The International Maritime Organization’s (IMO) Maritime Safety Committee held its 105th Session (MSC 105) from 20 to 29 April 2022. The majority of the delegates participated remotely with some attending in person at the IMO building in London. The meeting was chaired by Ms Mayte Medinah (United States). IUMI’s representatives Lars Lange and Hendrike Kühl attended virtually. This summary highlights selected key issues discussed at the session. The meeting’s agenda was dominated by the ongoing war between the Russian Federation and Ukraine and its effect on international shipping and seafarers. Due to time pressure in light of the limited meeting hours available during the virtual meetings, several agenda items were postponed to MSC 106.
Safety and security in the Black Sea and the Sea of Azov
In March, an Extraordinary Session of the IMO Council requested that all IMO committees consider ways to support seafarers and commercial ships affected by the conflict. The committees should also consider the implications of the ongoing conflict for the implementation of the IMO's instruments. The establishment of safe maritime corridors and the safe evacuation of seafarers from the affected area are a matter of priority.
A draft resolution on “Actions to facilitate the urgent evacuation of seafarers from the war zone area in and around the Black Sea and the Sea of Azov as a result of the Russian Federation aggression against Ukraine” was debated at length by the Committee. Given that the overwhelming majority of members supported the draft resolution, the Committee approved and adopted resolution MSC.495(105).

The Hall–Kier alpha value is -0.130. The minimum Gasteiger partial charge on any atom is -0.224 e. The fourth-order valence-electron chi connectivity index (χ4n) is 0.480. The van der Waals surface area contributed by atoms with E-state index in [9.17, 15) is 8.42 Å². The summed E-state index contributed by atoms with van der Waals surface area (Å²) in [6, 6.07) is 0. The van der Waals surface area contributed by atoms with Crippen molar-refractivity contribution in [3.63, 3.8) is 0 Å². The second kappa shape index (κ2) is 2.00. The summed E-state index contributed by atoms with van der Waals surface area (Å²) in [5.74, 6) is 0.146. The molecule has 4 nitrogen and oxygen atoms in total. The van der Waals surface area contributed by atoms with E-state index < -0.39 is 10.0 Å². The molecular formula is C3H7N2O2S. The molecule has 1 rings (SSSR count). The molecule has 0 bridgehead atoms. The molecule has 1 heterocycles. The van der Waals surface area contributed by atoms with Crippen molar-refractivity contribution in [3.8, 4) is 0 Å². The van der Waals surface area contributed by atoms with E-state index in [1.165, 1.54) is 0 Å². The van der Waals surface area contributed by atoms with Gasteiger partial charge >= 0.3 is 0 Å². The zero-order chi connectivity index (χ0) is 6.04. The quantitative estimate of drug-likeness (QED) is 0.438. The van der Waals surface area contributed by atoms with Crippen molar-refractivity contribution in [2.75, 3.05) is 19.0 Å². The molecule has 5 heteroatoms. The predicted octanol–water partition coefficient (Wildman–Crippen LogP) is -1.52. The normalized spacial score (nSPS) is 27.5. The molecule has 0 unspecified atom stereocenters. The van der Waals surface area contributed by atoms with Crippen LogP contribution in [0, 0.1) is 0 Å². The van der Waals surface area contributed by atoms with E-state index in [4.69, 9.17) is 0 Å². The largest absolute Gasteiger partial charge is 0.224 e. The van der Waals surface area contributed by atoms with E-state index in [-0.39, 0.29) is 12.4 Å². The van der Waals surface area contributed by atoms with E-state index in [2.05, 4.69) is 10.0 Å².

Maritime autonomous surface ships (MASS)
The MSC commenced work to develop a goal-based instrument regulating the operation of MASS. The MSC further approved a road map containing a work plan for the development of IMO instruments for MASS. The road map envisages the development of a goal-based instrument in the form of a non-mandatory Code, with a view to adoption in the second half of 2024 as the first stage. Based on the experience gained in the application of the non-mandatory MASS Code, a mandatory MASS Code will be developed which is expected to enter into force on 1 January 2028.
The MASS Correspondence Group was re-established and instructed to:
- consider key principles and a common understanding of the purpose and objectives for the new instrument;
- commence the development of a non-mandatory goal-based MASS Code;
- consider the common potential gaps and/or themes identified during the Regulatory Scoping Exercise (RSE), focusing on the high priority items;
- if time permits, develop MSC MASS positions on a number of points, for submission to future meetings of the Joint MSC/LEG/FAL Working Group, including whether to amend the definition for MASS and degrees of autonomy (including the respective definition); meaning of the terms master, crew or responsible person; remote control station/centre; and determination of the remote operator as a seafarer, and advise on a way forward in addressing them;
- limit the development of the non-mandatory MASS Code to cargo ships with a view to considering the feasibility for application to passenger ships at a future stage; and
- submit a written report to MSC 107 (spring 2023), with a verbal status report at MSC 106.